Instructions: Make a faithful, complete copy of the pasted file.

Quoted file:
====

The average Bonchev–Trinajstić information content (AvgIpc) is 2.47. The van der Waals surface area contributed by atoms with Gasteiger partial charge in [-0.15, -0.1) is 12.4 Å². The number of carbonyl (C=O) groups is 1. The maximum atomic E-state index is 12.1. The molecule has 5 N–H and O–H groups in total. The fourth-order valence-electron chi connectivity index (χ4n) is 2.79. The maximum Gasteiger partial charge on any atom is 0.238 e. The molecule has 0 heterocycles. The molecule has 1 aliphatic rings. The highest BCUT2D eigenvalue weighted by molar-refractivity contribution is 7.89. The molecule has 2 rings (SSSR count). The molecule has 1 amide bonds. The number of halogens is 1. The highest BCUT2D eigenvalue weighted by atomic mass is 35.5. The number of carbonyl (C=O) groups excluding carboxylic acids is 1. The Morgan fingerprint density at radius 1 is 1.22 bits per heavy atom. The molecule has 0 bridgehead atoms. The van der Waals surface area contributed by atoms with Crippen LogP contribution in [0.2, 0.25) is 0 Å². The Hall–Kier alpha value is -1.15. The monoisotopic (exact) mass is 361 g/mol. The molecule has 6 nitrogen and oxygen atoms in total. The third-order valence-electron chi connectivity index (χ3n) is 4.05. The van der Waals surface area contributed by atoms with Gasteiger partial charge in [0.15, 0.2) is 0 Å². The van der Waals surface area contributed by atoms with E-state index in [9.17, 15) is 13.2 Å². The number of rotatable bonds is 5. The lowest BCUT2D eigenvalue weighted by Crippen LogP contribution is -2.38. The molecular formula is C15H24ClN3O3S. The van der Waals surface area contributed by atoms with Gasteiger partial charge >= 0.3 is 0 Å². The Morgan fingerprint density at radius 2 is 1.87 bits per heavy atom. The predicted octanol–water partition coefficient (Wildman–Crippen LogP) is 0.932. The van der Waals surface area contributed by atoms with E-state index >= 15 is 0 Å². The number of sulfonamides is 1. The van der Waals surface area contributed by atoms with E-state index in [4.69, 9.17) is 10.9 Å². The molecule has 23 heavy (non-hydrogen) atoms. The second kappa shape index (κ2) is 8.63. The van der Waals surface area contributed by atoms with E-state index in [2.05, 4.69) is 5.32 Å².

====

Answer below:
The average Bonchev–Trinajstić information content (AvgIpc) is 2.47. The van der Waals surface area contributed by atoms with Gasteiger partial charge in [-0.15, -0.1) is 12.4 Å². The number of carbonyl (C=O) groups is 1. The maximum atomic E-state index is 12.1. The molecule has 5 N–H and O–H groups in total. The fourth-order valence-electron chi connectivity index (χ4n) is 2.79. The maximum Gasteiger partial charge on any atom is 0.238 e. The molecule has 0 heterocycles. The molecule has 1 aliphatic rings. The highest BCUT2D eigenvalue weighted by molar-refractivity contribution is 7.89. The molecule has 2 rings (SSSR count). The molecule has 1 amide bonds. The number of halogens is 1. The highest BCUT2D eigenvalue weighted by atomic mass is 35.5. The number of carbonyl (C=O) groups excluding carboxylic acids is 1. The Morgan fingerprint density at radius 1 is 1.22 bits per heavy atom. The molecule has 0 bridgehead atoms. The van der Waals surface area contributed by atoms with Crippen LogP contribution in [0.2, 0.25) is 0 Å². The Hall–Kier alpha value is -1.15. The monoisotopic (exact) mass is 361 g/mol. The molecule has 6 nitrogen and oxygen atoms in total. The third-order valence-electron chi connectivity index (χ3n) is 4.05. The van der Waals surface area contributed by atoms with Gasteiger partial charge in [0.15, 0.2) is 0 Å². The van der Waals surface area contributed by atoms with E-state index in [9.17, 15) is 13.2 Å². The number of rotatable bonds is 5. The lowest BCUT2D eigenvalue weighted by Crippen LogP contribution is -2.38. The molecular formula is C15H24ClN3O3S. The van der Waals surface area contributed by atoms with Gasteiger partial charge >= 0.3 is 0 Å². The Morgan fingerprint density at radius 2 is 1.87 bits per heavy atom. The predicted octanol–water partition coefficient (Wildman–Crippen LogP) is 0.932. The van der Waals surface area contributed by atoms with E-state index >= 15 is 0 Å². The number of sulfonamides is 1. The van der Waals surface area contributed by atoms with E-state index in [4.69, 9.17) is 10.9 Å². The molecule has 23 heavy (non-hydrogen) atoms. The second kappa shape index (κ2) is 8.63. The van der Waals surface area contributed by atoms with E-state index in [2.05, 4.69) is 5.32 Å².